Once I had become familiar with the Kessler rig set-up requirements, I was able to film some beautiful smooth movements from my lotus position close to the artists on the side of the stage. On the final day of four days of filming, during a soundcheck, I decided to explore using the longer Sony 70-200mm F2.8 lens. However, for my camera set up, this longer and heavier lens then induced a wobble into the smooth slides and so I had to revert to the original lens. Perhaps a heavier camera body would have added stability and allowed the use of this long lens.

Lotus position cameraman

Once I had gained insight into the operation of the Kessler slider it all worked seamlessly. I was able to take direction during the performances to create some programmed moves that were then repeated with the DCC loop setting. It was a real privilege to film and enjoy ten performances of beautiful Indian Classical music so close to the stage. I’m glad I was flexible enough to remain as still as possible during long hours of filming there on stage. In total, the Darbar team had seven cameras filming each performance. The filmed performances will be edited and then shown on Darbar’s own platform and on Sky Arts as previous years’ Festivals have been.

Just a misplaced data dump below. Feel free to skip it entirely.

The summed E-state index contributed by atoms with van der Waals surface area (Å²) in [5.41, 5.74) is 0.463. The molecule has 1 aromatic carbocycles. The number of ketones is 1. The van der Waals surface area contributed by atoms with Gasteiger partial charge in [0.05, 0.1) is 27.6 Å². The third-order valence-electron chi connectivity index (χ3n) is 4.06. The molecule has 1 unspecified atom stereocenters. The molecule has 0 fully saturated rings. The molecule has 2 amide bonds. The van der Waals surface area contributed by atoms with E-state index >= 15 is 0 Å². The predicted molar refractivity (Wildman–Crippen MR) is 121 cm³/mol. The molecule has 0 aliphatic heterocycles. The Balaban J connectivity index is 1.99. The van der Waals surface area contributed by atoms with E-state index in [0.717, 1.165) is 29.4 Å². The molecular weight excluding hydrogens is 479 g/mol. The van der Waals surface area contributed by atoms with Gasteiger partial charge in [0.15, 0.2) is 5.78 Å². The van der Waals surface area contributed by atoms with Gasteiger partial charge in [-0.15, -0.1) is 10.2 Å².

With over 15 years of experience in broadcast video production, I offer a range of freelance skills including data wrangling,  video editing and videography.

Links to Kessler videos

Here is a link to the Kessler website which you may find helpful.

Second Shooter description and information.

You might also like to read some of my other blog articles:

DBS checked cameraman

Filming behind the scenes

Filming an awards ceremony 

Julian Langham

Julian started his career in media in 1994; shortly after Julian was invited to join the BBC where he was quickly promoted to Editor. Julian left the BBC to develop his freelance career in 2009. Highly-practised and skilled in constructing engaging narratives, Julian’s key strength is his ability to produce strong visually-led stories. In his work, Julian shares his passion for creating powerful synergies between story content, visual rhythm and music.